Tuesday, December 23, 2014
I picked up this box of Villars Mini Tasting Chocolates made in Switzerland. It was a bit expensive at $12. The box says it’s “at least” 45 pieces, but I counted 50 in mine. There are four different kinds of chocolate: Milk Chocolate (20 pieces), Milk Chocolate with Caramel 10 pieces), Milk Chocolate with Hazelnuts (9 pieces) and 72% Dark Chocolate (11 pieces).
I used to pick up Villars milk chocolate with hazelnut bars at Trader Joe’s many years ago. I suspect that Villars is still making products for Trader Joe’s under the house label, but I can’t be certain. This is the first time I found them at the local grocery store, though it seems like the kind of package you might see at an airport duty free shop.
Villars is a small chocolate company, according to Wikipedia they’re bean to bar, based in Fribourg, Switzerland and employ about 140 people. They’ve been around over a hundred years.
In my assortment, it was pretty well balanced, with slightly more of the Milk variety than the other three. The little bars are, well, tiny. They’re about 5 grams each, but that also means there’s only about 30 calories in each one.
The pieces are 1.3 inches high and .8 inches wide. The wrappers are made of some sort of mylar type plastic. They’re shiny on the inside but devilishly hard to tear. Each piece is glued shut with a teensy little dot of well-stuck glue.
Just smelling this little Lait bar I was reminded why I liked Villars: they add barley malt to their chocolate. It’s just a little hint of malt that keeps it from being too sweet. It’s a little roasted and the quality of the milk gives it a light yogurt bite. I can’t eat a lot of it, which is why these little bites are just right for me.
The Lait Caramel smelled quite milky. It’s not actual caramel though, it’s more like toffee chips, which is great. I enjoy a little toffee mixed into my milk chocolate and this is a good version. Like the milk chocolate, it’s sweet but wonderfully creamy and rich. The little toffee bits break up the stickiness with a little crunch and hit of caramelized sugar. The thinness of the little bars means that the bits are also small, but Barbie dolls and Star Wars action figures may find them just right.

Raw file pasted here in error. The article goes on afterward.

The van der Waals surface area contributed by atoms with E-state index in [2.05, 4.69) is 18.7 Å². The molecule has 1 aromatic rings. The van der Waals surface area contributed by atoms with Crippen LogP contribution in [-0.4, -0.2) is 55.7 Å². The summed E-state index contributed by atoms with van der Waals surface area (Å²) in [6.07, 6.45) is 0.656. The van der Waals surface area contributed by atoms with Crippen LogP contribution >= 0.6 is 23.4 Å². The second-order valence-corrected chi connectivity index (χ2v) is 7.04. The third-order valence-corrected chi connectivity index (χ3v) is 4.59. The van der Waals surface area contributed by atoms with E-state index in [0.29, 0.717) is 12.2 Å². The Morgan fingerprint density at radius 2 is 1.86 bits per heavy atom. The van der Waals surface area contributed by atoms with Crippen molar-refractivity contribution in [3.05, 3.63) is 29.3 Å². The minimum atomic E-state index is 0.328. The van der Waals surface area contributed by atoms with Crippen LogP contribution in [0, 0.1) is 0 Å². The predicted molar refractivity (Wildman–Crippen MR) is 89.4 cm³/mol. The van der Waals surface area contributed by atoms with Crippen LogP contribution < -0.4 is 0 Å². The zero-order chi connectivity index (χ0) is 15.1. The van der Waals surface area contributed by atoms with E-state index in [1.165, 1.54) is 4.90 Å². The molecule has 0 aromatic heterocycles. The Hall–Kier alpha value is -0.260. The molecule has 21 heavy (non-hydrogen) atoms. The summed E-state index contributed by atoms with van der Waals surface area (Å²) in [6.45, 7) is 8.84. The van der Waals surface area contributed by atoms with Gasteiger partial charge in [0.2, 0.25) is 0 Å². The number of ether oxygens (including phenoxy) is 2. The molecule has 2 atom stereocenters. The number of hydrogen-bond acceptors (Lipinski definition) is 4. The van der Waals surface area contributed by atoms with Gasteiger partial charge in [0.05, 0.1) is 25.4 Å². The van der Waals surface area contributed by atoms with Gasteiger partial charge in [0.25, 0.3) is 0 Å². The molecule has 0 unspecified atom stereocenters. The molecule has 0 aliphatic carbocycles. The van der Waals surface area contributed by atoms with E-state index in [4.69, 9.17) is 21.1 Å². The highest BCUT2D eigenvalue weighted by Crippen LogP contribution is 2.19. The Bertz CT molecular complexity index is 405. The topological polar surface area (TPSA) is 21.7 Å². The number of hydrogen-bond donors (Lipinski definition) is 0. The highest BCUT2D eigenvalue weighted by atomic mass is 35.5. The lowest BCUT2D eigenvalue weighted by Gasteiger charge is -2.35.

The little Lait Noisettes bars come in a purple accented wrapper.
The sweetness of this bar is quite strong, but the chips of nicely roasted hazelnuts mellow that out. It’s a little chewy, almost like coconut. It could use a touch of salt, but otherwise, I liked the Noisettes best.
I was looking forward to the Noir 72% quite a bit. It’s hard to find little tasting squares in very dark chocolate. I also noticed that Gelson’s, where I bought these, also has Villars in bulk tubs, so I could buy little callets and disks of their dark chocolate for about $12 a pound. Well, that’s not going to happen, now that I’ve tried this. The chocolate smells good, a little toasty and like coffee. The melt is quite nice ... but the feeling on the tongue is dry and chalky. The finish is far too dry for me, far too acidic and yet it’s quite sweet for a 72%.
I think for baking or maybe as a base for chocolate mousse, this would be excellent. But it’s not my style for straight eating.
For the price, these aren’t phenomenal, I want a lot better dark chocolate for $24 a pound. But the miniature size and variations are just what I needed this week. Now that I’ve had my samples for the review, the rest will be distributed by Santa Claus into the Christmas stockings. I’m hoping for lots of the Noisettes in mine. I also wonder if Villars has also made repackaged items for Aldi, as these were rather similar (though the chocolate moulds were different, the tasting notes are very similar).
Villars is owned by a French company called Bongrain, which bills itself as one of the top transformers of milk in Europe and worldwide. Maybe it sounds better in French. They make cheese and yogurt in dozens of different countries in Europe, North America and Africa ... and chocolate in Switzerland.
Meticulously photographed and documented reviews of candy from around the world. And the occasional other sweet adventures. Open your mouth, expand your mind.